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The highlight of the exhibition is a 17-minute documentary by William Raban called The Houseless Shadow, which follows a route described by Dickens in his 1861 essay Night Walks. A voiceover artist reads Dickens’s descriptions of night-owl activity by Londoners, such as policemen, butchers and train passengers, while documentary footage unspools the modern-day counterparts to the Dickensian scenes on the same street corners 150 years later – a living history anyone can see, day or night, on their own walking tour.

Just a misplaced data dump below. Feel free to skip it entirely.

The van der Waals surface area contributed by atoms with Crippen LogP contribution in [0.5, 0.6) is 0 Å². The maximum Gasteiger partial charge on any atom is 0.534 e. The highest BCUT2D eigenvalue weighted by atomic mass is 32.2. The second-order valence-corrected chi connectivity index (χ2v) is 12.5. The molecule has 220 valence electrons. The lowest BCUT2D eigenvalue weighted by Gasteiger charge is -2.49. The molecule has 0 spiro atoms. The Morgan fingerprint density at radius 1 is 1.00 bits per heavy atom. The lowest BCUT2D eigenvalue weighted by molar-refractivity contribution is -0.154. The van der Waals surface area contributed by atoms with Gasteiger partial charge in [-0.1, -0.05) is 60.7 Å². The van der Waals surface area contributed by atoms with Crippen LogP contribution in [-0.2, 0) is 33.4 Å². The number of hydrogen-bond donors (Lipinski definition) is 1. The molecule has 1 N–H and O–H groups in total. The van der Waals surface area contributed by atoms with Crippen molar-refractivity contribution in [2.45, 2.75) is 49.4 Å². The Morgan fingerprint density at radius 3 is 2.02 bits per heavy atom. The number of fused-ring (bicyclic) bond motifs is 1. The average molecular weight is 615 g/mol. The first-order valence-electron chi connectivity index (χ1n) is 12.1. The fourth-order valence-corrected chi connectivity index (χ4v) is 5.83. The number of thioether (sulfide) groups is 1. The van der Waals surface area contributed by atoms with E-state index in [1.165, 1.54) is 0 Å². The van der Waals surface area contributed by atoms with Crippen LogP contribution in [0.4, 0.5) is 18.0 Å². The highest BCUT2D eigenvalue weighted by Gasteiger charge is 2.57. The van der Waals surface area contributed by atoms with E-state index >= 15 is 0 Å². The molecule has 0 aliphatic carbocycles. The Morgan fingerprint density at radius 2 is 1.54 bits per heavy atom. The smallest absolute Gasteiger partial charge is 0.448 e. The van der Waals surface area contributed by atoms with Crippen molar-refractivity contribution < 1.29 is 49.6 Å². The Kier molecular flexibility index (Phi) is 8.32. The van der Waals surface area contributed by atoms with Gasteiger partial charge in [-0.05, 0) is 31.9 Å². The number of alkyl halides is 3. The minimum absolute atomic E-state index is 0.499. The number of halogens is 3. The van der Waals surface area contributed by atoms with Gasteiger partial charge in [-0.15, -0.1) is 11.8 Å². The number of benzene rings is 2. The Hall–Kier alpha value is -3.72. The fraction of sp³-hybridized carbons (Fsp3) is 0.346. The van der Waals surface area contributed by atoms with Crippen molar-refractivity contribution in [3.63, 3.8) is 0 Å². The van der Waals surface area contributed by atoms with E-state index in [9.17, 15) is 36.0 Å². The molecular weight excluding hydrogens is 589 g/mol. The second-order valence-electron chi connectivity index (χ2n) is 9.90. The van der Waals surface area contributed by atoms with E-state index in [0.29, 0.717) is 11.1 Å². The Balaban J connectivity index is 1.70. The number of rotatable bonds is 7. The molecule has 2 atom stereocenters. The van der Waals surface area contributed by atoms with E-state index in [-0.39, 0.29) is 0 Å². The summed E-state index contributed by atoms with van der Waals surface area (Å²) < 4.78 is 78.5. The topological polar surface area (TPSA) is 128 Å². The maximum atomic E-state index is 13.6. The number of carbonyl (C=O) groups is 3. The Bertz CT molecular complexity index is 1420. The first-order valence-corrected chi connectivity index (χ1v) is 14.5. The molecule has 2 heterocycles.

The best online map of key sites is David Perdue’s Dickens’s London map for 2012, though it omits a few of the locations mentioned in this article. Alternatively, iPhone users may like the Museum of London’s Dark London app (free), which offers a GPS-guided tour to locations resonant with associations with Dickens’s life and works.
If you prefer having a guide, many companies offer walking tours with a Dickens theme, and the city’s official website, Visit London, provides listings. London Walks runs the most lyrical and evocative two-hour tours, such as its Friday afternoon Charles Dickens’s London itinerary, led by enthusiastic storytellers.